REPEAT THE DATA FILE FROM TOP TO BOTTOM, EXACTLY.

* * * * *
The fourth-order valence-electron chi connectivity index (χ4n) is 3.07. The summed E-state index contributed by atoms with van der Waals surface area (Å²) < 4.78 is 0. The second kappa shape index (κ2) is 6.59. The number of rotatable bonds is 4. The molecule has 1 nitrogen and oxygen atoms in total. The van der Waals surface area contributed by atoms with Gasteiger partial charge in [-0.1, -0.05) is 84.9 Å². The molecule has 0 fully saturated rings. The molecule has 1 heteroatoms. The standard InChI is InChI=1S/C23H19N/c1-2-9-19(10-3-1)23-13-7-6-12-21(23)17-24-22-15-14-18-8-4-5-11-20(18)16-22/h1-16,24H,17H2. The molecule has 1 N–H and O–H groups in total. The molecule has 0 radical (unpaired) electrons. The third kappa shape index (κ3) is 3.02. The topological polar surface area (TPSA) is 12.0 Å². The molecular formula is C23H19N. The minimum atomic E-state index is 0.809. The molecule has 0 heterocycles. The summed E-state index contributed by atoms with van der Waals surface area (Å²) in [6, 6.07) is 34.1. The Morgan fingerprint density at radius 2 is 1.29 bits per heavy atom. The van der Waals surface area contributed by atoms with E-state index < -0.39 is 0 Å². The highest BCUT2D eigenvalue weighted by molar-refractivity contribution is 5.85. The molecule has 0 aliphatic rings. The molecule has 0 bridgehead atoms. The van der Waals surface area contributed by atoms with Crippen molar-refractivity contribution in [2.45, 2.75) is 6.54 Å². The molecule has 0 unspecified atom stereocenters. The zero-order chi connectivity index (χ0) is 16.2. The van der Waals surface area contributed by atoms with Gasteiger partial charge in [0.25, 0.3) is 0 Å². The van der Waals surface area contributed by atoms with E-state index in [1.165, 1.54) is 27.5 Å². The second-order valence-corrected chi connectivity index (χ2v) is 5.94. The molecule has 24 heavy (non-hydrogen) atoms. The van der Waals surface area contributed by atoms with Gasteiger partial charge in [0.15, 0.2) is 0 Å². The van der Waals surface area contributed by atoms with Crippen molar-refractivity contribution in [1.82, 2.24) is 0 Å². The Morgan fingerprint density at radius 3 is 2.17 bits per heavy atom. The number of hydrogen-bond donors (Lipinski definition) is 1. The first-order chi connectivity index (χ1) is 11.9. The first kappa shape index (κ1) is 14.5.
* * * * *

The fourth-order valence-electron chi connectivity index (χ4n) is 3.07. The summed E-state index contributed by atoms with van der Waals surface area (Å²) < 4.78 is 0. The second kappa shape index (κ2) is 6.59. The number of rotatable bonds is 4. The molecule has 1 nitrogen and oxygen atoms in total. The van der Waals surface area contributed by atoms with Gasteiger partial charge in [-0.1, -0.05) is 84.9 Å². The molecule has 0 fully saturated rings. The molecule has 1 heteroatoms. The standard InChI is InChI=1S/C23H19N/c1-2-9-19(10-3-1)23-13-7-6-12-21(23)17-24-22-15-14-18-8-4-5-11-20(18)16-22/h1-16,24H,17H2. The molecule has 1 N–H and O–H groups in total. The molecule has 0 radical (unpaired) electrons. The third kappa shape index (κ3) is 3.02. The topological polar surface area (TPSA) is 12.0 Å². The molecular formula is C23H19N. The minimum atomic E-state index is 0.809. The molecule has 0 heterocycles. The summed E-state index contributed by atoms with van der Waals surface area (Å²) in [6, 6.07) is 34.1. The Morgan fingerprint density at radius 2 is 1.29 bits per heavy atom. The van der Waals surface area contributed by atoms with E-state index < -0.39 is 0 Å². The highest BCUT2D eigenvalue weighted by molar-refractivity contribution is 5.85. The molecule has 0 aliphatic rings. The molecule has 0 bridgehead atoms. The van der Waals surface area contributed by atoms with Crippen molar-refractivity contribution in [2.45, 2.75) is 6.54 Å². The molecule has 0 unspecified atom stereocenters. The zero-order chi connectivity index (χ0) is 16.2. The van der Waals surface area contributed by atoms with Gasteiger partial charge in [0.25, 0.3) is 0 Å². The van der Waals surface area contributed by atoms with E-state index in [1.165, 1.54) is 27.5 Å². The second-order valence-corrected chi connectivity index (χ2v) is 5.94. The molecule has 24 heavy (non-hydrogen) atoms. The van der Waals surface area contributed by atoms with Gasteiger partial charge in [0.15, 0.2) is 0 Å². The van der Waals surface area contributed by atoms with Crippen molar-refractivity contribution in [1.82, 2.24) is 0 Å². The Morgan fingerprint density at radius 3 is 2.17 bits per heavy atom. The number of hydrogen-bond donors (Lipinski definition) is 1. The first-order chi connectivity index (χ1) is 11.9. The first kappa shape index (κ1) is 14.5.